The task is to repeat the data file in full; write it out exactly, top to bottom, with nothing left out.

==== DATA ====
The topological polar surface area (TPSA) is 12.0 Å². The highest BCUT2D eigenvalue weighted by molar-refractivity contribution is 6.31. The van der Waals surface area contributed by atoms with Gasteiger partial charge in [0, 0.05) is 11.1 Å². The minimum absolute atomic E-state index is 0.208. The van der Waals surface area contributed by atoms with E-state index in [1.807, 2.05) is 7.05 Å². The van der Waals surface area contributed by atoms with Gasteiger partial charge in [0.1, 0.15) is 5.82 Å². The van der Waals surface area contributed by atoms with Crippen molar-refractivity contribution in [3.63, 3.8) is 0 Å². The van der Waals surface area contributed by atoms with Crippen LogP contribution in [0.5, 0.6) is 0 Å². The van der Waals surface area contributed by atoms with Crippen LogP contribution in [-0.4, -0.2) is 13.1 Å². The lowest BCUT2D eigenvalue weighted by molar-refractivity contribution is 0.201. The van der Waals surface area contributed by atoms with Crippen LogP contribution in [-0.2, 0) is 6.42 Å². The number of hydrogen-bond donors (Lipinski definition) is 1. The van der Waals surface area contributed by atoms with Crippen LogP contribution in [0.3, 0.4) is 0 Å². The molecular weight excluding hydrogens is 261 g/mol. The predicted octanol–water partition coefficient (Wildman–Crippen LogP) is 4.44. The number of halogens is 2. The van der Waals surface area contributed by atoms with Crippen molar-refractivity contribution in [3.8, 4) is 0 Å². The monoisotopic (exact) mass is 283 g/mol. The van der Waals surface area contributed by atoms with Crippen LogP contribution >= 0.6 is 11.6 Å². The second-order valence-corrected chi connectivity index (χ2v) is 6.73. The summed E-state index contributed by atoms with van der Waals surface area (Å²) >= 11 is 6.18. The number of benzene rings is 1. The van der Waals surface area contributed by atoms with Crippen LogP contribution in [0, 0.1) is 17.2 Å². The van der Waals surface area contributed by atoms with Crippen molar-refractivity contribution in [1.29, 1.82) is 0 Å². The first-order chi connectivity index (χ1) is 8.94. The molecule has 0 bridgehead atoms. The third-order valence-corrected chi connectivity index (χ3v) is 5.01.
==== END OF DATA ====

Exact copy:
The topological polar surface area (TPSA) is 12.0 Å². The highest BCUT2D eigenvalue weighted by molar-refractivity contribution is 6.31. The van der Waals surface area contributed by atoms with Gasteiger partial charge in [0, 0.05) is 11.1 Å². The minimum absolute atomic E-state index is 0.208. The van der Waals surface area contributed by atoms with E-state index in [1.807, 2.05) is 7.05 Å². The van der Waals surface area contributed by atoms with Gasteiger partial charge in [0.1, 0.15) is 5.82 Å². The van der Waals surface area contributed by atoms with Crippen molar-refractivity contribution in [3.63, 3.8) is 0 Å². The van der Waals surface area contributed by atoms with Crippen LogP contribution in [0.5, 0.6) is 0 Å². The van der Waals surface area contributed by atoms with Crippen LogP contribution in [-0.4, -0.2) is 13.1 Å². The lowest BCUT2D eigenvalue weighted by molar-refractivity contribution is 0.201. The van der Waals surface area contributed by atoms with Crippen LogP contribution in [-0.2, 0) is 6.42 Å². The number of hydrogen-bond donors (Lipinski definition) is 1. The van der Waals surface area contributed by atoms with Crippen LogP contribution in [0.3, 0.4) is 0 Å². The molecular weight excluding hydrogens is 261 g/mol. The predicted octanol–water partition coefficient (Wildman–Crippen LogP) is 4.44. The number of halogens is 2. The van der Waals surface area contributed by atoms with Crippen molar-refractivity contribution in [3.8, 4) is 0 Å². The monoisotopic (exact) mass is 283 g/mol. The van der Waals surface area contributed by atoms with Crippen LogP contribution >= 0.6 is 11.6 Å². The second-order valence-corrected chi connectivity index (χ2v) is 6.73. The summed E-state index contributed by atoms with van der Waals surface area (Å²) >= 11 is 6.18. The number of benzene rings is 1. The van der Waals surface area contributed by atoms with Crippen LogP contribution in [0, 0.1) is 17.2 Å². The van der Waals surface area contributed by atoms with Crippen molar-refractivity contribution in [1.29, 1.82) is 0 Å². The first-order chi connectivity index (χ1) is 8.94. The molecule has 0 bridgehead atoms. The third-order valence-corrected chi connectivity index (χ3v) is 5.01.